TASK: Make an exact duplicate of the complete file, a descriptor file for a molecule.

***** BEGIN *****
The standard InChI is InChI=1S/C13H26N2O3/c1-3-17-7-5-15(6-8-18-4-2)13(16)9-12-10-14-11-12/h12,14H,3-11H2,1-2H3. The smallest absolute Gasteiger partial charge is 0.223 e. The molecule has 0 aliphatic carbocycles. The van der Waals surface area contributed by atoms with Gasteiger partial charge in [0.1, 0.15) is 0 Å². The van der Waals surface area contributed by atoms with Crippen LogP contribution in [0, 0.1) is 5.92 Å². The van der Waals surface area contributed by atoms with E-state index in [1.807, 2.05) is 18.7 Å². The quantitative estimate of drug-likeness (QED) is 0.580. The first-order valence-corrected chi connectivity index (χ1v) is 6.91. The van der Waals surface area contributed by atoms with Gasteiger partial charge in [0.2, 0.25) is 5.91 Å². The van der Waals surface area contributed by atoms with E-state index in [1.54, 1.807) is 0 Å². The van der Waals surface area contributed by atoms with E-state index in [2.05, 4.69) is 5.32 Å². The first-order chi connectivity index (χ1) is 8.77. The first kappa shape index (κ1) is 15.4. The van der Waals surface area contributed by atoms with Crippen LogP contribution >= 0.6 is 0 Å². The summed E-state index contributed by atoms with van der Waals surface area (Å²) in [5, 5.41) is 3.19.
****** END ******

The standard InChI is InChI=1S/C13H26N2O3/c1-3-17-7-5-15(6-8-18-4-2)13(16)9-12-10-14-11-12/h12,14H,3-11H2,1-2H3. The smallest absolute Gasteiger partial charge is 0.223 e. The molecule has 0 aliphatic carbocycles. The van der Waals surface area contributed by atoms with Gasteiger partial charge in [0.1, 0.15) is 0 Å². The van der Waals surface area contributed by atoms with Crippen LogP contribution in [0, 0.1) is 5.92 Å². The van der Waals surface area contributed by atoms with E-state index in [1.807, 2.05) is 18.7 Å². The quantitative estimate of drug-likeness (QED) is 0.580. The first-order valence-corrected chi connectivity index (χ1v) is 6.91. The van der Waals surface area contributed by atoms with Gasteiger partial charge in [0.2, 0.25) is 5.91 Å². The van der Waals surface area contributed by atoms with E-state index in [1.54, 1.807) is 0 Å². The van der Waals surface area contributed by atoms with E-state index in [2.05, 4.69) is 5.32 Å². The first-order chi connectivity index (χ1) is 8.77. The first kappa shape index (κ1) is 15.4. The van der Waals surface area contributed by atoms with Crippen LogP contribution >= 0.6 is 0 Å². The summed E-state index contributed by atoms with van der Waals surface area (Å²) in [5, 5.41) is 3.19.